He’s not wrong.

As recently as this morning, I’ve seen the online rumors about professional wrestler-turned-actor Dwayne “the Rock” Johnson and his political ambitions.

In 2017, there was an attempt to “draft” Johnson into the political scene by a committee called “Run the Rock 2020.” They even formally filed with the Federal Election Committee. At the time, Johnson teased that there was a “possibility” that he would enter the world of politics.

While calling the interest in his running “flattering,” he suggested in a recent Rolling Stone interview that it may require a bit more than desire to get that ball rolling.

He cited 2016 as a lesson about the value of experience, when it comes to the serious field of politics.

 “What I’m sensing now is that we have to pivot back to people who have a deep-rooted knowledge of American history and politics and experience in policy and how laws get made. I think that pivot has to happen,” the “Rampage” star tells Rolling Stone in an interview published this week.

“I think in a lot of people’s minds, what Trump has proved is that anybody can run for president,” says the WWE wrestler-turned-box office star, who’s flirted over the years with his own political bid. “And in a lot of people’s minds, what he’s also proved is that not everybody should run for president.”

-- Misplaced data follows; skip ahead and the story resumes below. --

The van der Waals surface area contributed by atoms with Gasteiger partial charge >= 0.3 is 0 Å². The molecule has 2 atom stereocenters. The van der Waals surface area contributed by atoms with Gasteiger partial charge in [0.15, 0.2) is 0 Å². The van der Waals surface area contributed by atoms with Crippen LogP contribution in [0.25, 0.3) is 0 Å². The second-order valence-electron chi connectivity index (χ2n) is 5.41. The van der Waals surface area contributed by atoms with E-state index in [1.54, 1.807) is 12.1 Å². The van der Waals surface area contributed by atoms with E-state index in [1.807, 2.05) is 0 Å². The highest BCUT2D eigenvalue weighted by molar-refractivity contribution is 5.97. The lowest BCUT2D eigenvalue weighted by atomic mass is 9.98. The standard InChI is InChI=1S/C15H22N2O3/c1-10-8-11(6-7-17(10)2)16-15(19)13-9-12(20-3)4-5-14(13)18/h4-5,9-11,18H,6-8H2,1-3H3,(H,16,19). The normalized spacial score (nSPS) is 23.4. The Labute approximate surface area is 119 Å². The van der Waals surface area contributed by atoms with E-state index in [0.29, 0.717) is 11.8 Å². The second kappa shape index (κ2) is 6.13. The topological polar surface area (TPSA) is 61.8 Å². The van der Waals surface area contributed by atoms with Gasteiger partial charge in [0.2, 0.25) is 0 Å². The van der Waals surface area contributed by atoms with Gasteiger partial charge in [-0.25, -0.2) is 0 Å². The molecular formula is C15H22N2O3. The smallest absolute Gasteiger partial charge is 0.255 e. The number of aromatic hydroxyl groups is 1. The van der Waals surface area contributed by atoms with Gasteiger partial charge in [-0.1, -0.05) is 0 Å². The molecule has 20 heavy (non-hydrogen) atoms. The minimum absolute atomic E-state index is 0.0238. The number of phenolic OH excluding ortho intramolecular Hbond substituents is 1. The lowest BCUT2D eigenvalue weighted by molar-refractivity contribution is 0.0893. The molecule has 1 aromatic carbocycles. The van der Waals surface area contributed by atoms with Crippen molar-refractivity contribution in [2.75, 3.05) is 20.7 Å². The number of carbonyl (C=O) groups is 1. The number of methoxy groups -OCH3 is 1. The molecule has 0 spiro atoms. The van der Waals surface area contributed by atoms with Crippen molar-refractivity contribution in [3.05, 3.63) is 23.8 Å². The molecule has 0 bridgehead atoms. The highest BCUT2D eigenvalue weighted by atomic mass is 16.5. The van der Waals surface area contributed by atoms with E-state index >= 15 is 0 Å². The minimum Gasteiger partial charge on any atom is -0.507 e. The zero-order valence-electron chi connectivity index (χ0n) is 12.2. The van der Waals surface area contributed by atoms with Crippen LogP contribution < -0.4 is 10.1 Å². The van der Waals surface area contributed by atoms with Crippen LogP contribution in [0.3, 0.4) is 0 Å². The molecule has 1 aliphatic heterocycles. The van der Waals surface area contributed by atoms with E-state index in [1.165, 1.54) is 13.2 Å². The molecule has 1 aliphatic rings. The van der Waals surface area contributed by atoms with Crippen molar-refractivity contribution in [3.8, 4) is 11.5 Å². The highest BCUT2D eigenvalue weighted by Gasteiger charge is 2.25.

It’s kind of like skinny jeans.

Just because they make them in your size, that doesn’t mean you have to shoehorn your bulging, bouncy, buttocks in them.

That muffin top screaming for the sweet release of death is not cute.

Given all that Johnson has accomplished in his career, coupled with the swaggering confidence of his WWE persona, you’d expect him to be less introspect about a potential leap into a political career. Instead, he shows an astounding abundance of commonsense on the topic.

As to why efforts to rush him to some higher office may be a bit of putting the cart before the horse:

“I think it’s also a function of being very unsatisfied with our current president,” Johnson, a registered Independent, said of the “excitement” from the public.

“But this is a skill set that requires years and years of experience. On a local level, on a state level and then on a national level,” Johnson, 45, said. “I have the utmost respect for our country and that position, and I’m not delusioned in any way to think, ‘Oh, absolutely, if Trump can do it, I can do it, and I’ll see you in 20-whatever, get ready.’ Not at all.”

Not to sound cliché, but what a breath of fresh air!

Johnson goes on to say that, like many – myself included – he chose neither of the two liberals (or that one, stoned “Aleppo” dude) running for office. In fact, he abstained.

“At the time, I just felt like it was either vote for the [candidate] I thought would make a better president than the other, even though I would rather have someone else, or not vote at all.”

“I wrestled back and forth with it. We were on the set of ‘Jumanji’ in Hawaii, and it really was like calling on the gods. Give me the answer. Ultimately, it was [to not vote],” he said.

He added that that’s the last time he will remain silent, out of dissatisfaction with the choices. He intends to be more vocal by the time 2020 rolls around.

Oh, I smell ya, and I agree.